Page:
In “Don’t Trust Your TDS Meter“, I explained the problems with using them for obtaining absolute values of fertilizer and additive concentrations. At best, they are nothing more than an estimating device, and at worst, usually grossly inaccurate. That is why electrical conductivity meters are the preferred instrument. Let’s first look at at the basics of electrical conductivity (EC) in solutions.
In a pure water molecule, H2O, the hydrogen and oxygen atoms share electrons in a “covalent” bond, so there is no conductivity. However, once anything dissolves in that water – and I do mean “anything”, including gases from the air – some of those bonds are broken, resulting in positively-, and negatively-charged ions being present in the solution.
It is the travel of those charged particles through the solution when a voltage potential is applied that gives us a measure of electrical conductivity.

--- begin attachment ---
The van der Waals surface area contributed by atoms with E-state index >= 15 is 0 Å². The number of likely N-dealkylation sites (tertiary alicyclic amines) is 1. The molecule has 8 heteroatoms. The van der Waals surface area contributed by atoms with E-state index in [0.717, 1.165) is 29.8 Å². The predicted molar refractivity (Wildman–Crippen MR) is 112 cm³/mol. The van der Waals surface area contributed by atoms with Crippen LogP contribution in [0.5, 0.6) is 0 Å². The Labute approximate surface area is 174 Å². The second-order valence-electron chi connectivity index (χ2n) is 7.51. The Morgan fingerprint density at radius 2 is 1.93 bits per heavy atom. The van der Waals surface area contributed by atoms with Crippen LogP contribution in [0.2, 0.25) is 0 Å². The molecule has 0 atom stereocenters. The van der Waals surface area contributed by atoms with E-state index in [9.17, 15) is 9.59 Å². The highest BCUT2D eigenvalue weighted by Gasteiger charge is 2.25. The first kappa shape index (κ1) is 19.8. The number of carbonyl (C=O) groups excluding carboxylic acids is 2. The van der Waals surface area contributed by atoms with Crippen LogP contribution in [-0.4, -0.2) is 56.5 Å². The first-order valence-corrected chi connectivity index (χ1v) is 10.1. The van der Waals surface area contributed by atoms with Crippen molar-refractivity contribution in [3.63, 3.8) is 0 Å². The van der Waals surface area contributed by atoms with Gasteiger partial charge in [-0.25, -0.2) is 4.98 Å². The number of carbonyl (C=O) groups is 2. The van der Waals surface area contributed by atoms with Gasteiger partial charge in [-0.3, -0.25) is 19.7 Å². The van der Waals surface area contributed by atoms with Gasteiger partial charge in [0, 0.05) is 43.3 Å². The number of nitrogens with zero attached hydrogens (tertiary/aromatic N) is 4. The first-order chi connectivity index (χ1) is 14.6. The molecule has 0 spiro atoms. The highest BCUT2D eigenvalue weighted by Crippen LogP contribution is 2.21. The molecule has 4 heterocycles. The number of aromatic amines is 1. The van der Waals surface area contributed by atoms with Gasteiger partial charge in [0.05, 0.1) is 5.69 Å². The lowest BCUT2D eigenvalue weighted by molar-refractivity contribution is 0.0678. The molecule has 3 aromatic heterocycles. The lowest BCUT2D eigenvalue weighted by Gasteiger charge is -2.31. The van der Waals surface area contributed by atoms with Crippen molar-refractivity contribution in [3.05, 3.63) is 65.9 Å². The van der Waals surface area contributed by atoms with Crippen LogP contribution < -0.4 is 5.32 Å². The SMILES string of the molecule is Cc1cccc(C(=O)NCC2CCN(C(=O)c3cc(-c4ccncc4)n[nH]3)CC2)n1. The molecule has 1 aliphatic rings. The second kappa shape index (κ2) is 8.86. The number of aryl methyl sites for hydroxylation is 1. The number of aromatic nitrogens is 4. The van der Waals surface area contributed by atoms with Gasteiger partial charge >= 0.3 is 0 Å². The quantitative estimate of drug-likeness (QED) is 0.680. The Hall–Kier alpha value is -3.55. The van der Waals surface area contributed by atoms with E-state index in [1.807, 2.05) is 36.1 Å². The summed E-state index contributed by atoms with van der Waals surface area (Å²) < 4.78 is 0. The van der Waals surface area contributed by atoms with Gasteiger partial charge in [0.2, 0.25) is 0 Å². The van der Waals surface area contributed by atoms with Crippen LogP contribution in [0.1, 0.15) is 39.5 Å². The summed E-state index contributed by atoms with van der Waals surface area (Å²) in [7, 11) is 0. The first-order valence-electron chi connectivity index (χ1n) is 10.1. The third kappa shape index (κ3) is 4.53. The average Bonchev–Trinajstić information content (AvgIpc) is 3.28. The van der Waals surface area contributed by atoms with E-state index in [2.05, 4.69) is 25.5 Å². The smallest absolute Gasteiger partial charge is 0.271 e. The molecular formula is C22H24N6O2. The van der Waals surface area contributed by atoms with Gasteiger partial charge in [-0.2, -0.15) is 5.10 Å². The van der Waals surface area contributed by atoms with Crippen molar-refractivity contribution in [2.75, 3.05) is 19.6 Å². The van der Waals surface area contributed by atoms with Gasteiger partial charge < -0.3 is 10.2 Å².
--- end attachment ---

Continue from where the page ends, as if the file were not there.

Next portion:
There are two things that affect the conductivity of an ion in solution, its charge and physical size. As you can imagine, an ion with a greater charge will move faster than one of the same size with a lesser charge. Conversely, for two ions with identical charges, the smaller one travels faster than the larger. A third factor, concentration, also comes into play as that’s simply changing the number of ions present.
Every chemical that dissolves in the water to make a solution has its very own dissociation products – the segments of the molecules that break apart and become ions – and they are of different sizes and charges. When combined, they result in the net EC of the solution, so it’s easy to see how a slight change in chemistry will give a difference in conductivity. Fertilizers tend to be fairly complex blends of nutrient chemicals, and here are some examples of the variability in the EC.
50 ppm N
100 ppm N
150 ppm N
I highly recommend that if you are intent on really controlling your feeding regimen to “tune” your culture for better plants, you invest in a decent EC meter. I use a model COM-100 from HM Digital, and they are readily available online for about $50-$60. They are simple to use, automatically adjust for solution temperature, and are quire accurate.